Optimising Milk from Forage
Optimising milk from forage is the way to go for new…
Clinical milk fever incidence is currently running close to the 10% mark in UK dairy herds. It's costing approximately £200 per cow, while subclinical milk fever can affect up to 75% of the herd, it’s unrecognisable and generally remains untreated.
Hypocalcaemia or milk fever in dairy cows can be defined as situations where the blood calcium concentration is below normal (normal plasma Ca being 2.1-2.8 mmol/l). Cows suffering from hypocalcaemia can be divided into 2 groups:
Milk fever – both clinical and subclinical, occurs at calving, which is probably the most stressful time of the cow’s life. She will be changing environment, diet and groups all at the same time as well as undergoing a massive physical challenge. Milk fever incidents also increase with the number of lactations.
That’s not all. Cows suffering from milk fever are between four and nine times more likely to suffer from a miscellany of other metabolic orders, many of which are related to each other. They each come with a significant price tag not only in treatment and vet costs, but also with losses from future milk and fertility delays. Cow suffering milk fever are likely to have increased risks:
Even a slight reduction from normal calcium levels can significantly impact production and profitability. A small decrease in blood calcium can increase the risk of:
During the final six to eight weeks of pregnancy, most dry cow diets contain more calcium than is required, consequently the cow is only passively absorbing calcium. However, at calving there is a sudden demand for calcium for colostrum production and also for muscle contractions relating to calving and udder function, and the required level simply cannot be met by passive absorption. Active calcium absorption and mobilisation is required, yet it takes between 24 and 48 hours for her to change to active absorption, consequently there is always a drop in calcium levels around calving.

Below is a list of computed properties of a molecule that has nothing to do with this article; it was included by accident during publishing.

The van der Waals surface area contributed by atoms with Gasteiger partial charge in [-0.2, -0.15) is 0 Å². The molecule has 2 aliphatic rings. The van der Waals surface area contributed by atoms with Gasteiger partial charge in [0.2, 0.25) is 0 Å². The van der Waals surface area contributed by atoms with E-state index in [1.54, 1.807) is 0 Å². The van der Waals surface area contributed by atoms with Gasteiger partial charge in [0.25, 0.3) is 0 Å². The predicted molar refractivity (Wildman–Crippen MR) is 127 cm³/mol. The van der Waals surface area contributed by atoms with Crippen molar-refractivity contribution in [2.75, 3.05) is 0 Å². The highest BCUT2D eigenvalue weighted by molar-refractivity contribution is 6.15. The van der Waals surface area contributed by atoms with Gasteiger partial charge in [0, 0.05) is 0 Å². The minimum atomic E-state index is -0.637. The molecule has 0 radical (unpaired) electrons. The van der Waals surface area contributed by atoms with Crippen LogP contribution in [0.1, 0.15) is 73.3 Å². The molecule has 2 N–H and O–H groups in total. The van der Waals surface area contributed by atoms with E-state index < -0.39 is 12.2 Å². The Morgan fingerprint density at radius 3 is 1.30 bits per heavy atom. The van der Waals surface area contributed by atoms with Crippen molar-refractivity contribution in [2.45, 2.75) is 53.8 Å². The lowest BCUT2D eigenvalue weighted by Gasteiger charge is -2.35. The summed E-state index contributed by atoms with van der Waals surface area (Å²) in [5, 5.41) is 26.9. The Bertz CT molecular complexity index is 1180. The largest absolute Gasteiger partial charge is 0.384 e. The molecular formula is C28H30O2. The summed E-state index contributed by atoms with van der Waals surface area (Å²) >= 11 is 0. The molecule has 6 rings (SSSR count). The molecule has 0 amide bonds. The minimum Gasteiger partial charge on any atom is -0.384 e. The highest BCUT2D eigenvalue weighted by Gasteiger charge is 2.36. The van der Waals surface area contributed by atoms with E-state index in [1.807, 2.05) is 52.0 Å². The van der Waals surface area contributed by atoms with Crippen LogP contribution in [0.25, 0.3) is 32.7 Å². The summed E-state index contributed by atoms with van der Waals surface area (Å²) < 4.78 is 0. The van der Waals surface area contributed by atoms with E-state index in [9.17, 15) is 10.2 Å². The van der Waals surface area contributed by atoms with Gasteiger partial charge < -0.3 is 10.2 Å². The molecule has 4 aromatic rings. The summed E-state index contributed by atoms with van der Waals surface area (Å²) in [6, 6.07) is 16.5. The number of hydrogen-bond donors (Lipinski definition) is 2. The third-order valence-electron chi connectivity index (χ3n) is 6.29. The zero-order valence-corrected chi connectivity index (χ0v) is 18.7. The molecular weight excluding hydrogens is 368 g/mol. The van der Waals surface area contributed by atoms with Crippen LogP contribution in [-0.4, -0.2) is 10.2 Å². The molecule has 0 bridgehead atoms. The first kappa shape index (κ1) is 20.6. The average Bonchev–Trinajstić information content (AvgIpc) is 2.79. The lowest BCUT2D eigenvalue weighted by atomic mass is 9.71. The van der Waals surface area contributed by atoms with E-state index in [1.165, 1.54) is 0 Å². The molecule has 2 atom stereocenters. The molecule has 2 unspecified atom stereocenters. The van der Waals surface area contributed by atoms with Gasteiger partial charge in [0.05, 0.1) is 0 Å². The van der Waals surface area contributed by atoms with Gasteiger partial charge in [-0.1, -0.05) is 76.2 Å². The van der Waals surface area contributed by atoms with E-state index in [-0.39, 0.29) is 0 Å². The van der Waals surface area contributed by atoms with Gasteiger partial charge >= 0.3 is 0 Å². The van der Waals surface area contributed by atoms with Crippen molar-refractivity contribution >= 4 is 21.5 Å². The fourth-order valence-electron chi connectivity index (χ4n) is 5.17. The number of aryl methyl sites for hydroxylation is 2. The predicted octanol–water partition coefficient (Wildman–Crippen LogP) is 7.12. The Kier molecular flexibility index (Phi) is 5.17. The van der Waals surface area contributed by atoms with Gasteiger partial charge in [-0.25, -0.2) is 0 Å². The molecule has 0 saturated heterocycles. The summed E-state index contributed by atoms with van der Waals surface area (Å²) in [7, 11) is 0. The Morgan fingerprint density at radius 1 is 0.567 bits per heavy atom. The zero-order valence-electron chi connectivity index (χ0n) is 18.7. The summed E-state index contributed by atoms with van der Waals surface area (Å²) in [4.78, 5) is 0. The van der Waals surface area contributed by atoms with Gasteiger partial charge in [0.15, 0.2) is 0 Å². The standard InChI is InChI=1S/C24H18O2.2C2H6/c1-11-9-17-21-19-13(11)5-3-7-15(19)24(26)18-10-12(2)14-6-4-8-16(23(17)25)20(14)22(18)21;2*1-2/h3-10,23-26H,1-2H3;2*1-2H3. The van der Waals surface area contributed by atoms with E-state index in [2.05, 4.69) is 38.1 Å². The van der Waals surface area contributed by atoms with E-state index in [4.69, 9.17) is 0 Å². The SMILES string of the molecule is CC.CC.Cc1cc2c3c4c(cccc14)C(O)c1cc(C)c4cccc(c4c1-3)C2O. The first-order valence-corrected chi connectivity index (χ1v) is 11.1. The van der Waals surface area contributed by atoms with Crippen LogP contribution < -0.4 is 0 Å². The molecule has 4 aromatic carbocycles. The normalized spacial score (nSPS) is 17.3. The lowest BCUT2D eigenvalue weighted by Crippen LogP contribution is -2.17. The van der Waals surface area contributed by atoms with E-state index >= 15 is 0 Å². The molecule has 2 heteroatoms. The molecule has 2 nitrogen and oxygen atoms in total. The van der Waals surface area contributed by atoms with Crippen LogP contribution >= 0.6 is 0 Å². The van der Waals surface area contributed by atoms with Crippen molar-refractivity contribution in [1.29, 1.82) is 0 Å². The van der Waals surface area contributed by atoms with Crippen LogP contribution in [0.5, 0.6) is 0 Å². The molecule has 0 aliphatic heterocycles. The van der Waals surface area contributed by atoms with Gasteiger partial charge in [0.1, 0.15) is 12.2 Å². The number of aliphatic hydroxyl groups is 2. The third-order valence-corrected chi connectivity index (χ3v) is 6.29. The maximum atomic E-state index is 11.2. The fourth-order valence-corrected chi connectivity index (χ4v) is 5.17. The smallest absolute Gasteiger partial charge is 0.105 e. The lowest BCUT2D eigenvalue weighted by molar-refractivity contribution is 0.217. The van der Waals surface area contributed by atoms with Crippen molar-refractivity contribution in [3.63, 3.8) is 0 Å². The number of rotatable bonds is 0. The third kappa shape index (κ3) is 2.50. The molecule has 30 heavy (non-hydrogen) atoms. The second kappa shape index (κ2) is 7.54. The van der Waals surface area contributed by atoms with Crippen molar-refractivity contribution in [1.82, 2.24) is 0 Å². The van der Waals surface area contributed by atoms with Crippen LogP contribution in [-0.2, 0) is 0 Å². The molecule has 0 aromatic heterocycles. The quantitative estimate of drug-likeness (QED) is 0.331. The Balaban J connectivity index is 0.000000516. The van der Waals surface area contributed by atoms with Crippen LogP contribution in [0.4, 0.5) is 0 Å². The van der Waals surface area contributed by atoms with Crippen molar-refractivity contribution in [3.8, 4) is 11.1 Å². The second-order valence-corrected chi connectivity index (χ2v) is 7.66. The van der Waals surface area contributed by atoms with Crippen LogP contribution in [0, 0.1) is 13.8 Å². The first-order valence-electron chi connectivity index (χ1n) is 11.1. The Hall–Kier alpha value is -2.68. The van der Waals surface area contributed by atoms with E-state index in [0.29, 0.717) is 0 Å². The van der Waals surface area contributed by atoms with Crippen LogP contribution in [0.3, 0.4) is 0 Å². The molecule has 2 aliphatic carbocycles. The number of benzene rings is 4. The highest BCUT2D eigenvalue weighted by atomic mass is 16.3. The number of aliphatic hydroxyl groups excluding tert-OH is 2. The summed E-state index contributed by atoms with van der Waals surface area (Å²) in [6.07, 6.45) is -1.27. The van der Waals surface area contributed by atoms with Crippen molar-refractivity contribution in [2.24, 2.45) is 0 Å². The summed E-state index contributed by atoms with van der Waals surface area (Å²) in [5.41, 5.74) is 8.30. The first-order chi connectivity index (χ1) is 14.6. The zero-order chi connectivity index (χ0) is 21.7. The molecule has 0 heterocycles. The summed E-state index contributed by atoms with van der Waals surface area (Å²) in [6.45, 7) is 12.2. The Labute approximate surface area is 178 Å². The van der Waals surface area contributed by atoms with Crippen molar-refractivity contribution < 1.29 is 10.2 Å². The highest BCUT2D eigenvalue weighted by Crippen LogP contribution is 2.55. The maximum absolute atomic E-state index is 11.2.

The consequences of low blood calcium, can be seen in the following diagram showing how it can be a gateway to other metabolic diseases and ultimately death.
Intravenous calcium will give a quick response to a clinical case and often save a cow’s life, however it doesn’t reduce the problem; IV calcium, may cause fatal cardiac problems and perhaps most significantly, shut down the cow’s own ability to mobilise the calcium she requires at this critical time. Cows treated with IV calcium often suffer a hypocalcaemic relapse 12 to 18 hours later.
Subcutaneous and oral calcium supplementations can be given around calving but are often not given as required and there is only a small amount of absorption. Energy drenches can be used to provide a quick response to energy deficiency. Neither of these offer a preventative effect and both are poor for reducing subclinical hypocalcaemia/ milk fever.
Since both clinical and subclinical milk fever and consequential metabolic disorders are mainly related to the cow’s diet, the challenge is to maintain her feed intake and rumen balance around and shortly after calving. However, it is important to manage the cow carefully during the entire dry period to minimise fat deposition in the liver, maximise liver health and therefore also improve ovarian development for the next lactation and fertility cycle.
For further information on milk fever, clinical or subclinical or to find out more about X-Zelit. Please contact us on 015242 63139.
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